The debate whether leaders are born or made has been waged for many years. The question centers around how various leadership qualities are acquired. Perhaps a more pressing question for hopeful leaders is, if they don’t inherently have the needed core skills, can they be learned?
The answers, while not endorsed unanimously, are based on a number of observed realities. Of the many skills required to lead well, it’s hard to imagine anyone being born with them all; they are too intricate and diverse for one personality. Most experts agree that a number of leadership attributes require experience to possess.
Dr. Ronald Riggio sums it up well in his 2009 article for Psychology Today, entitled, Leaders: Born or Made? He points out that research reveals all leaders have qualities that are both inborn and developed. In other words, it takes a certain type of person to fit the leadership mold, and that person must learn skills in addition to any that come naturally. Data reveals that leaders are split, with approximately one-third being “born” and two-thirds being “made”. What this means is that one-third rely most heavily on the skills they are born with, while two-thirds rely most heavily on the skills they develop.
Dr. Connson Chou Locke, in her 2014 Harvard Business Review article, Asking Whether Leaders Are Born or Made Is the Wrong Question, explains that inborn skills, which are mostly revealed in a leader’s personality, lend themselves to a leader’s emergence. These are the qualities that present a person as eligible for leadership and place their name in leadership discussions. On the other hand, developed skills are mostly revealed in a leader’s decisions, and facilitate their career’s effectiveness. Which category do you fall into?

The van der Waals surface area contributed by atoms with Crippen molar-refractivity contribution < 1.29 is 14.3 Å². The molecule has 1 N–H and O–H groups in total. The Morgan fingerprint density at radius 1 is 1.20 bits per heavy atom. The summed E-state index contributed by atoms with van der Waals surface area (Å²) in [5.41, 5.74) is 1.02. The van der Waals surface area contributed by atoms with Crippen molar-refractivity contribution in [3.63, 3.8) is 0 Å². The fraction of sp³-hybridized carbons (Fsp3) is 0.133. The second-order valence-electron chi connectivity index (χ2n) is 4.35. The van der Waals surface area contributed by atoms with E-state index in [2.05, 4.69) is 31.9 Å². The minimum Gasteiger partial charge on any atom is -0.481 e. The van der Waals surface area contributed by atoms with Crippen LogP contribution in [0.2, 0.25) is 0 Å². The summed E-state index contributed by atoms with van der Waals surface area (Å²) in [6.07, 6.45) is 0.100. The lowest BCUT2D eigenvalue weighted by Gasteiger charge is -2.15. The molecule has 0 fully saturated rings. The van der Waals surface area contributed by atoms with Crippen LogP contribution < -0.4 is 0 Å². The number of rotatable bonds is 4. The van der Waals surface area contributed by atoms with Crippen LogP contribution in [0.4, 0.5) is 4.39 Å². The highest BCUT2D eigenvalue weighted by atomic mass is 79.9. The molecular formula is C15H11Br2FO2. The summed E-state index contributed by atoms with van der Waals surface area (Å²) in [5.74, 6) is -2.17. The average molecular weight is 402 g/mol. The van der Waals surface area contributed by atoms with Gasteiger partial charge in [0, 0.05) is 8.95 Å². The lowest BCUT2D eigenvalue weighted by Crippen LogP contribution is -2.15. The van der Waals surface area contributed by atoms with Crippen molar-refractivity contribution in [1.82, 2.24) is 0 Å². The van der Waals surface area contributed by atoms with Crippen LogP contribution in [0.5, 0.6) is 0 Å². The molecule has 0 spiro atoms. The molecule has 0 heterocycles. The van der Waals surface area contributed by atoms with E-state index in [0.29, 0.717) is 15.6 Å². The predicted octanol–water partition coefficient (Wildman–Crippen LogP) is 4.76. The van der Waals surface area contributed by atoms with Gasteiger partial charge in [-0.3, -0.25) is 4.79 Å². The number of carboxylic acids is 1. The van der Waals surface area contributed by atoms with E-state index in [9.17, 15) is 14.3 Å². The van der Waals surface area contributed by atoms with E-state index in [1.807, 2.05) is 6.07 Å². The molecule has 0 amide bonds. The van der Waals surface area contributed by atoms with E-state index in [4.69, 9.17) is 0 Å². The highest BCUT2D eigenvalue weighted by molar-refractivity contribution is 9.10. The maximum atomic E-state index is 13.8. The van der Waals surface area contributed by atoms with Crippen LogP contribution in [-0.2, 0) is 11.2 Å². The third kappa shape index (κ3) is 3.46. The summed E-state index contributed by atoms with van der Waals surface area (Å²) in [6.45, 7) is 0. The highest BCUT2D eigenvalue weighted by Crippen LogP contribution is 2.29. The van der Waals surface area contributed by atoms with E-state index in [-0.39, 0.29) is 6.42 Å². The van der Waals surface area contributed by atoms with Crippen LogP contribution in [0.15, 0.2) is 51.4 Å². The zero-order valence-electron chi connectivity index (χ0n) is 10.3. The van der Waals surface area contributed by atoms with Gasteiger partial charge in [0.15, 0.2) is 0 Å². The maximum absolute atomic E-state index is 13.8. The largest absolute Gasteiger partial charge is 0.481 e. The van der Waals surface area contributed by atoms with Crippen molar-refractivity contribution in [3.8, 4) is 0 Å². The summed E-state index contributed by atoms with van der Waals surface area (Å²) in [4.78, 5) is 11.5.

As a leader, you can benefit in a number of ways by assessing your skills. Which were you born with, or put another way, which are a part of your personality? How did these play a part in your transition into leadership? Which of your skills did you develop, either by experience or dedicated training? How have these enhanced your effectiveness as a leader?
Leading With Innate Abilities
If you were born with core leadership qualities, people have long noticed how you seem right for the leader role. Your character lends itself to many of the behaviors expected of good leaders.
Extraversion: People who are naturally outgoing draw followers. Boldness and assertiveness are greater qualities yet, sought for leadership because of the demands of the role.
Intelligence: People with high logical and creative intelligence have a distinct advantage in the complex, fast-paced business world. Having good social intelligence, or people skills, is an extra bonus, since many of the challenges in leadership require effectively dealing with people.
Handling stress: If you are naturally even keeled and have a high threshold for stress, your leadership will weather storms that other leaders can’t survive. This affords leaders high levels of trust from their people.